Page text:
Trump order blocks intercepted asylum-seekers

The Trump White House issued a proclamation on Nov. 9 that bans migrants caught entering the US unlawfully from seeking asylum. The ban's stated purpose is to funnel immigrants from Mexico and Central America to ports of entry along the border, where they will be allowed to apply for asylum "in an orderly and controlled manner instead of unlawfully." The ban is set to last for 90 days, or until such time as the US strikes a "safe third country" deal with the Mexican government. The opening paragraph of the statement makes reference to the caravan of Central American migrants currently traveling through Mexico. It states that this group "appear[s] to have no lawful basis for admission into our country" and "intend to enter the United States unlawfully or without proper documentation and to seek asylum."

Trump’s statement expresses concerns about potential abuse of the US asylum system by migrants, citing an increase in asylum claims by migrants caught crossing into the US illegally. It states that such practices "overwhelm" the asylum system and make it take longer to process "legitimate" claims.

Omar Jadwat, the director of the American Civil Liberties Union’s Immigrant Rights Project, stated: "The law is clear: People can apply for asylum whether or not they’re at a port of entry, and regardless of their immigration status. The president doesn't get to ignore that law, even if he dislikes it."

The Central American migrant caravan has been adopted as a central issue by the president as well as many Republican candidates seeking office in the 2018 US midterm elections.

From Jurist, Nov. 9. Used with permission.

Photo via Jurist

  1. DoJ to appeal ruling on asylum policy

    The US Department of Justice said on Nov. 27 that it plans to appeal a decision by a federal judge in California blocking the Trump administration’s rule denying asylum to migrants illegally crossing the southern border of the US. Northern District of California Judge Jon Tigar on Nov. 19, Tigar temporarily blocked the Trump administration rule until December 18, saying the policy likely violates federal law on asylum eligibility. The Justice Department said in its notice of appeal that Tigar's decision "immediately harms the government and jeopardizes important national interests." (Jurist)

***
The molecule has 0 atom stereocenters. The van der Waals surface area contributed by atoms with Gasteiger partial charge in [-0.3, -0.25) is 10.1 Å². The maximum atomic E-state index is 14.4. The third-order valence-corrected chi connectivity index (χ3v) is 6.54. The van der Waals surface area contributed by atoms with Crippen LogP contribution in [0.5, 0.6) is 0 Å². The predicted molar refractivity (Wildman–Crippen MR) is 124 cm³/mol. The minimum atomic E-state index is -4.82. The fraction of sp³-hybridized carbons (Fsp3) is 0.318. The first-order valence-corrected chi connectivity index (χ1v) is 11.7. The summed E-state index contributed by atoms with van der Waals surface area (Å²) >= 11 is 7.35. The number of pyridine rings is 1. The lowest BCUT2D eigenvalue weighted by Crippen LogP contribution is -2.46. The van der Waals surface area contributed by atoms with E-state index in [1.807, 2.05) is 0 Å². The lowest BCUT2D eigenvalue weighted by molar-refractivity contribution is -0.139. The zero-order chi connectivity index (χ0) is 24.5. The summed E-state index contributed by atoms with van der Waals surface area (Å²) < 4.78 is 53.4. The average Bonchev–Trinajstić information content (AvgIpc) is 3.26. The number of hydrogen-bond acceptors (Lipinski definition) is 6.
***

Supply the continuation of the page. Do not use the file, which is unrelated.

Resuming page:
2. Law against ‘encouraging’ unlawful immigration struck down

    The US Court of Appeals for the Ninth Circuit on Dec. 5 struck down a federal law that prohibits "encouraging" or "inducing" unlawful immigration on First Amendment grounds. The case was on appeal on behalf of Evelyn Sineneng-Smith, who was convicted of encouraging unlawful immigration for private financial gain in 2010. Singeneng-Smith operated a consultation business for Filipino health care worker immigrants. (Jurist)

  3. Trump extends asylum denial policy in defiance of federal court

    President Donald Trump signed a proclamation on Feb. 7 extending for another 90 days an earlier proclamation that banned migrants caught entering the US illegally from seeking asylum. The initial order was blocked by federal judge in the Northern District of California. The judge ruled that the policy directly conflicted with the text of 8 USC § 1158(a)(1). The ruling was upheld by the US Court of Appeals for the Ninth Circuit, and the US Supreme Court denied the Trump administration's request to overturn this decision.

    In the new order, Trump stated that the extension was necessary because "the problem of large numbers of aliens traveling through Mexico to enter our country unlawfully or without proper documentation has not materially improved, and indeed in several respects has worsened, since November 9, 2018."

    Trump also criticized the district judge's decision and indicated that his administration will continue fighting the injunction. His stated goal in extending the proclamation is so that "[s]hould the injunction be lifted, aliens who enter the United States unlawfully through the southern border in contravention of this proclamation will be ineligible to be granted asylum under that interim final rule." (Jurist)

  4. Rights groups challenge Trump policy for asylum seekers

    A group of human rights organizations filed a lawsuit against President Donald Trump's administration challenging its policy requiring Central American migrants to return to Mexico to wait for their asylum requests to be processed. The Migrant Protection Protocols sought to reduce the amount of families seeking asylum in the US. The American Civil Liberties Union argued that the policy goes against protections both national and international law grants to asylum seekers. (Jurist)